Qinglei Li, an assistant professor in Texas A&M's College of Veterinary Medicine & Biomedical Sciences, is part of a team of researchers led by Martin Matzuk at Baylor College of Medicine and James Bradner at Dana-Farber Cancer Institute who made the discovery, and their work is published in the journal Cell.
Working on mice, the team found that a compound called JQ1 acts as an inhibitor to sperm production and also sperm mobility.
"Both of these are needed for fertility, but JQ1 prevents both," Li says of the findings.
"It stopped the sperm production very dramatically. More good news is that there appear to be no side effects whatsoever. Once the JQ1 was no longer given to the mice, they were back to their normal reproduction rates, and it did not affect mating behavior or the health of the offspring."
Though the mice were given injections, the team believes that a pill could eventually be developed for the same results.
A male contraceptive pill has been talked about for decades, but so far none has been successfully created despite a strong demand.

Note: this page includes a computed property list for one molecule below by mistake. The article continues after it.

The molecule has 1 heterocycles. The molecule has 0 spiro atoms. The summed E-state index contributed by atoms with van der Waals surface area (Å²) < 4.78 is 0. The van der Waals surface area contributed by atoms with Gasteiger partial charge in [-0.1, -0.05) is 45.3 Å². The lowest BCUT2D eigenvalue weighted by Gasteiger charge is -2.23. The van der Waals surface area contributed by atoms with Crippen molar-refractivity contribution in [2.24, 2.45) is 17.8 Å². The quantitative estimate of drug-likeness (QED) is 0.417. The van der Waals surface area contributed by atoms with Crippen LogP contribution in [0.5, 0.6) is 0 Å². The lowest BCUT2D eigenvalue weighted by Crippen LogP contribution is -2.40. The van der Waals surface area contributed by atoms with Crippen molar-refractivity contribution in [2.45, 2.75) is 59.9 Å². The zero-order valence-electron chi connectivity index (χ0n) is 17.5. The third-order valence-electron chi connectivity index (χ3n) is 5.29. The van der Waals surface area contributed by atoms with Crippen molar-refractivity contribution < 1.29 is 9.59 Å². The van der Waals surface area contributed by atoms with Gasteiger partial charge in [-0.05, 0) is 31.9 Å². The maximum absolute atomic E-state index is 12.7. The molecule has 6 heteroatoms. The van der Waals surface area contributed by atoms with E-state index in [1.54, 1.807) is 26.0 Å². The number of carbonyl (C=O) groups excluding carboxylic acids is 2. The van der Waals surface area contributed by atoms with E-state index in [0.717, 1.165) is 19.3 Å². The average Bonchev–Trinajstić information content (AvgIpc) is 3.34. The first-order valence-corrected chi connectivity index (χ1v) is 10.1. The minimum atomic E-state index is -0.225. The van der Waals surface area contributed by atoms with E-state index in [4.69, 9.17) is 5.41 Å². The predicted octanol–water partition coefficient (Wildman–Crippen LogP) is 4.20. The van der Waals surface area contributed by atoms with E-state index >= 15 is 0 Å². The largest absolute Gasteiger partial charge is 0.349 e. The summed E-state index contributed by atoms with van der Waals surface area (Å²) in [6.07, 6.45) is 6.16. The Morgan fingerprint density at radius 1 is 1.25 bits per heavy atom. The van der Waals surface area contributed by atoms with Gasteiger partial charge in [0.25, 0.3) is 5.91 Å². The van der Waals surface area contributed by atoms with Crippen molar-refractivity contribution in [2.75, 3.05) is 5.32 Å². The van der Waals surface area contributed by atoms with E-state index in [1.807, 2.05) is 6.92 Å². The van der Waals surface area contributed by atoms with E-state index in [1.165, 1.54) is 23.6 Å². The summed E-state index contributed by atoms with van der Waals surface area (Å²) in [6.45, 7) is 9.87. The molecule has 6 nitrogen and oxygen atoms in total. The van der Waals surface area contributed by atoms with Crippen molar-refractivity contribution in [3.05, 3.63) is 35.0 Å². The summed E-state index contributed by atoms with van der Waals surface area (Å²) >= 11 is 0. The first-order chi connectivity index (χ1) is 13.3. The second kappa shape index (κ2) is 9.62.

While many men might be reluctant to take out the trash or ask for directions if they are lost, recent studies have shown that about 70 percent of men would be willing to take a birth control pill if it were available.
One drawback to many female contraceptives is that they sometimes interfere with hormones, especially estrogen. But Li says the team is confident that JQ1 does not affect testosterone levels in men, and appears to have no other side effects as well.
As with many discoveries, the JQ1 compound appears to have come about by accident.
It was originally used for anti-cancer treatments, but researchers found it was also an excellent compound in controlling fertility.
"This is an exciting step in male contraception," Li adds.
"A compound with more specificity will be needed before clinical trials can be done for humans. It does not mean a male birth control just yet, but it is a great step forward in that direction."
About Research at Texas A&M University
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